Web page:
CD: Can you share some of your best selling display kits at the moment?
BD: The XPin bestsellers are the Williams System 11 displays and the XP-DMD4096 (dot matrix) displays.
BD: Modern technology is what makes 7Volution possible. Over the years people have hacked the game code, modified the MPU boards, added wires to the harness, all to make 7-digit scoring possible. The problem is that once you choose to go down that mod path, it’s hard to go back. Also, if you are not an experienced tech, making the mod is fairly daunting. 7Volution’s prime goal was to be a plug and play solution: no mods, no cut traces, no rom changes needed. The heart of 7volution plugs into the MPU and watches the display data. When it sees that the score boundary has been crossed, it jumps in and takes control and displays the new score…and then keeps track of it. If it wasn’t for the processing power of new technology, 7Volution wouldn’t be possible.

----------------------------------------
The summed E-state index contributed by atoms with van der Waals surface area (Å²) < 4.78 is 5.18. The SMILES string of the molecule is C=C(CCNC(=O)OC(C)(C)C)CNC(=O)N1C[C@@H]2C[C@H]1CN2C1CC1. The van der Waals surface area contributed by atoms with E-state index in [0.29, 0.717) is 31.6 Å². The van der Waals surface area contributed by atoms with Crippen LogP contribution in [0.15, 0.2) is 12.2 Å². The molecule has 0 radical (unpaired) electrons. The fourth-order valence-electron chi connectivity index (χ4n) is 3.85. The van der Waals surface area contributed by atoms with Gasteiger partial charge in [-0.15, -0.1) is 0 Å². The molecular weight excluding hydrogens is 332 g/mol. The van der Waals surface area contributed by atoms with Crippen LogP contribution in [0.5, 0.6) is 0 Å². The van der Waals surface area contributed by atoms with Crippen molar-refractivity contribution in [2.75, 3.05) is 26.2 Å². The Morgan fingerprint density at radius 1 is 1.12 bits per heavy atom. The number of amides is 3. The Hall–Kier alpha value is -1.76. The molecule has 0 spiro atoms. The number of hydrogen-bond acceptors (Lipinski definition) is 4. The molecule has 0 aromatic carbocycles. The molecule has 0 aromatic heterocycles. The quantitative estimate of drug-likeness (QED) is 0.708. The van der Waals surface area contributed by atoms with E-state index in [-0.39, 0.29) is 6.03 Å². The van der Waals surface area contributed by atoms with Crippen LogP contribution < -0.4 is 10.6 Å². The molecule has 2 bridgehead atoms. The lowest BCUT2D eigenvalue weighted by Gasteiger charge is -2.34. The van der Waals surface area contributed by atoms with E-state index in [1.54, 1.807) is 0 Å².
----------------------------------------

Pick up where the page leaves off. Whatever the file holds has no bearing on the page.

CD: Where did the idea for integrating a seventh digit originate?
BD: 7Volution is an idea that came to me in 2008 or 2009 at the Northest Pinball show. I took a Bally Six Million Dollar Man to the show with my (then) Pinscore display system in it. A gentleman played the game and it was amazing the way he was playing. While I was sitting there at my booth I saw this man roll the game 3 times! Afterwards we talked about how all of these great classic Bally and Sterns would never keep the high scores if rolled. This started me down the path…
CD: I find it really cool that Xpin customers can customize the look of their game by choosing the colour of their displays. Generally speaking, does one colour outsell the others?
BD: Surprisingly Orange is still the preferred color, at a rate of about two to one!
CD: I noticed a slight price difference between some of the colour choices, with blue being more expensive than the red and stock orange. Why is this?
BD: It is all about chemistry. To manufacture blue or white, a different set of elements are required to get to those colors. Elements for red, orange, and green are more readily available. The elements used to create Blue and White generally cost two to three times more than the other colors, so they end up costing a few more dollars.
CD: Are all of your display products plug and play?